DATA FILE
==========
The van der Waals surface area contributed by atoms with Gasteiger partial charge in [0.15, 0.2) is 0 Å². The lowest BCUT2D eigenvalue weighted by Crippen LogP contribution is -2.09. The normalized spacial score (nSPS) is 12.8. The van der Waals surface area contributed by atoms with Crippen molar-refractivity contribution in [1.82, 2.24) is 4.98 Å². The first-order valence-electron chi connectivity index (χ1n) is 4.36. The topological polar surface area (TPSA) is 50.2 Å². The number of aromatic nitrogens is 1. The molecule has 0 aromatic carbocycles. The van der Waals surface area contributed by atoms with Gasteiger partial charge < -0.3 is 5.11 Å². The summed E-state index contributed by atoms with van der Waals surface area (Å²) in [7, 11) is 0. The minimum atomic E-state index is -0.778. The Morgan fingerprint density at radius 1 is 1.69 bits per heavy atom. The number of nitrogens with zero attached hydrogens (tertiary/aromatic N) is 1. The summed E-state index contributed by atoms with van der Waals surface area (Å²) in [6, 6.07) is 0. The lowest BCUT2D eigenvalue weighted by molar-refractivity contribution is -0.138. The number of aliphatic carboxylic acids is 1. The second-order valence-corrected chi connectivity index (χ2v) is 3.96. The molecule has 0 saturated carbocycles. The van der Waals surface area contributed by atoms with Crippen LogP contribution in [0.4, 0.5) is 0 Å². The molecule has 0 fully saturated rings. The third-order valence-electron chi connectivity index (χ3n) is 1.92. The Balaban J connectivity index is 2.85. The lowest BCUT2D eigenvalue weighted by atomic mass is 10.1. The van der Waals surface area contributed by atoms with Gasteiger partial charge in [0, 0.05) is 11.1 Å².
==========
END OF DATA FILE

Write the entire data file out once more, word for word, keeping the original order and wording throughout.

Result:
The van der Waals surface area contributed by atoms with Gasteiger partial charge in [0.15, 0.2) is 0 Å². The lowest BCUT2D eigenvalue weighted by Crippen LogP contribution is -2.09. The normalized spacial score (nSPS) is 12.8. The van der Waals surface area contributed by atoms with Crippen molar-refractivity contribution in [1.82, 2.24) is 4.98 Å². The first-order valence-electron chi connectivity index (χ1n) is 4.36. The topological polar surface area (TPSA) is 50.2 Å². The number of aromatic nitrogens is 1. The molecule has 0 aromatic carbocycles. The van der Waals surface area contributed by atoms with Gasteiger partial charge < -0.3 is 5.11 Å². The summed E-state index contributed by atoms with van der Waals surface area (Å²) in [7, 11) is 0. The minimum atomic E-state index is -0.778. The Morgan fingerprint density at radius 1 is 1.69 bits per heavy atom. The number of nitrogens with zero attached hydrogens (tertiary/aromatic N) is 1. The summed E-state index contributed by atoms with van der Waals surface area (Å²) in [6, 6.07) is 0. The lowest BCUT2D eigenvalue weighted by molar-refractivity contribution is -0.138. The number of aliphatic carboxylic acids is 1. The second-order valence-corrected chi connectivity index (χ2v) is 3.96. The molecule has 0 saturated carbocycles. The van der Waals surface area contributed by atoms with Crippen LogP contribution in [0.4, 0.5) is 0 Å². The molecule has 0 fully saturated rings. The third-order valence-electron chi connectivity index (χ3n) is 1.92. The Balaban J connectivity index is 2.85. The lowest BCUT2D eigenvalue weighted by atomic mass is 10.1. The van der Waals surface area contributed by atoms with Gasteiger partial charge in [0, 0.05) is 11.1 Å².